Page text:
SAN FRANCISCO ( TheStreet) -- Embattled Genzyme (GENZ) CEO Henri Termeer told a packed room of investors Tuesday that he accepted responsibility for the manufacturing problems that have crippled the biotech firm this year. But he also insisted that he's the best man to lead the company's recovery.
"I accept with great humility that these manufacturing interruptions have happened under my watch," said Termeer, in response to my question about why he should remain the company's chief executive.
|Genzyme's CEO Henri Termeer
Termeer spent a good bit of his 30-minute breakout session at the J.P. Morgan Healthcare Conference outlining the steps Genzyme is taking to recover from a year's worth of manufacturing problems that caused drug shortages, a drop in earnings and a plunging stock price.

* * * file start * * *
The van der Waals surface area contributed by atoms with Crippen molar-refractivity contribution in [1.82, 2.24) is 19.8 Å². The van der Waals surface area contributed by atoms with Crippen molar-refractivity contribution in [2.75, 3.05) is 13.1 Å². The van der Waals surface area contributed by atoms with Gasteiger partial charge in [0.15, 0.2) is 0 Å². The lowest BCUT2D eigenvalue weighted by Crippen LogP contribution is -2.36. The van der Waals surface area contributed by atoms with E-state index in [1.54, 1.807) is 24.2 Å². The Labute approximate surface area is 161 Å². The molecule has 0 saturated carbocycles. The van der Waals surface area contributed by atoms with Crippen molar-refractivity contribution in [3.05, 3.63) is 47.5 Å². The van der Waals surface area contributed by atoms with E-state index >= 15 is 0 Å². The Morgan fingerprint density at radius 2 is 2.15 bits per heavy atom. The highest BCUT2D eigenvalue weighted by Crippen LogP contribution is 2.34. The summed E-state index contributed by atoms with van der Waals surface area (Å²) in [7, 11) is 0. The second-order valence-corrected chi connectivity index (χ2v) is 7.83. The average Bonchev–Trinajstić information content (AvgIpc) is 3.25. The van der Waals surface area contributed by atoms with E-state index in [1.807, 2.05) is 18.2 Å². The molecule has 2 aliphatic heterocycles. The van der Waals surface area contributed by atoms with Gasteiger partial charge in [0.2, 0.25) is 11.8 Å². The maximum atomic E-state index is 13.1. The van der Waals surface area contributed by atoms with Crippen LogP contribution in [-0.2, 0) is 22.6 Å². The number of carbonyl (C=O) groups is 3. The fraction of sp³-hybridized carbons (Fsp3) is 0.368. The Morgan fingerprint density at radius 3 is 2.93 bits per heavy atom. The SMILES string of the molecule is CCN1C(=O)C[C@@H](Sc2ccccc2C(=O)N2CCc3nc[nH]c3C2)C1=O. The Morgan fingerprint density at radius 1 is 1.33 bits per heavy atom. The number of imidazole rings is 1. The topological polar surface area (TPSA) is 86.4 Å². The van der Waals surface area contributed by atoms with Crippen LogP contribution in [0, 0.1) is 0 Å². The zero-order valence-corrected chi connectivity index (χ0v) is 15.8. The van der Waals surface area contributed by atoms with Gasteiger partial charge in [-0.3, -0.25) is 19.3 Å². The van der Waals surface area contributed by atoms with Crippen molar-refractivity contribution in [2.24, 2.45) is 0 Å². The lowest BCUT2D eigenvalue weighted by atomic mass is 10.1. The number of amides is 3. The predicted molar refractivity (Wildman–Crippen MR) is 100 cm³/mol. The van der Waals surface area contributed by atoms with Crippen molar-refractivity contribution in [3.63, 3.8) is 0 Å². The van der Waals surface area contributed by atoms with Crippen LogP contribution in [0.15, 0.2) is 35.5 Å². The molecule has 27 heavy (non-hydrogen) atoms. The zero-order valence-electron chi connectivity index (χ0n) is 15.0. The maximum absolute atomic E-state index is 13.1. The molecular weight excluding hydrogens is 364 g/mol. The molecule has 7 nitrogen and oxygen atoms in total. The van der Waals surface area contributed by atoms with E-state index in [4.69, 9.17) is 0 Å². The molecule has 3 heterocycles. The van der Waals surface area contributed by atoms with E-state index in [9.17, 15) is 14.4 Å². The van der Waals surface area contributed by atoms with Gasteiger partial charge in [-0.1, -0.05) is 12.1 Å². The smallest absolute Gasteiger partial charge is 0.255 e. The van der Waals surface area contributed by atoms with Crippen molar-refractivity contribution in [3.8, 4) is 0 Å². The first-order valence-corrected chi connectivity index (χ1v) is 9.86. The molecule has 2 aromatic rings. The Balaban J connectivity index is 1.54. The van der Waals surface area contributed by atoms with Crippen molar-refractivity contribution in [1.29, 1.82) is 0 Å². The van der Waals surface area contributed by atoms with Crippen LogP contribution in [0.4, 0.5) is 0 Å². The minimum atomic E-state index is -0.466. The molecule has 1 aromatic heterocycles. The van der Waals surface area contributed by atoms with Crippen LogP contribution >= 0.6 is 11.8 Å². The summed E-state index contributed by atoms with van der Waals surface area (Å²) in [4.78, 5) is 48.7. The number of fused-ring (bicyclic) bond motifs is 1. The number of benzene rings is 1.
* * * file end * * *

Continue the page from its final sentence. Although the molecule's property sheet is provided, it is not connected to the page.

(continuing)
But investors I spoke with remain unconvinced that Termeer can get the job done, which may be why Genzyme's stock price seems to move higher only when the talk turns to speculation about proxy fights and management housecleaning.
Towards that end, one investor in the breakout session asked Termeer if Genzyme has had any contact with billionaire hedge fund manager and activist shareholder Carl Icahn.
"We've had no discussions with Mr. Icahn," replied Termeer. "No contact."
Icahn owns 1.5 million Genzyme shares as of the third quarter and speculation is building that he's buying more stock to prepare for a proxy fight.
Alex Denner, Icahn's biotech lieutenant, was spotted in the room during Termeer's talk but had nothing to say publicly. (More than a few people turned to glance at Denner after Termeer responded to the Icahn question, as if expecting him to stand up and counterpunch.)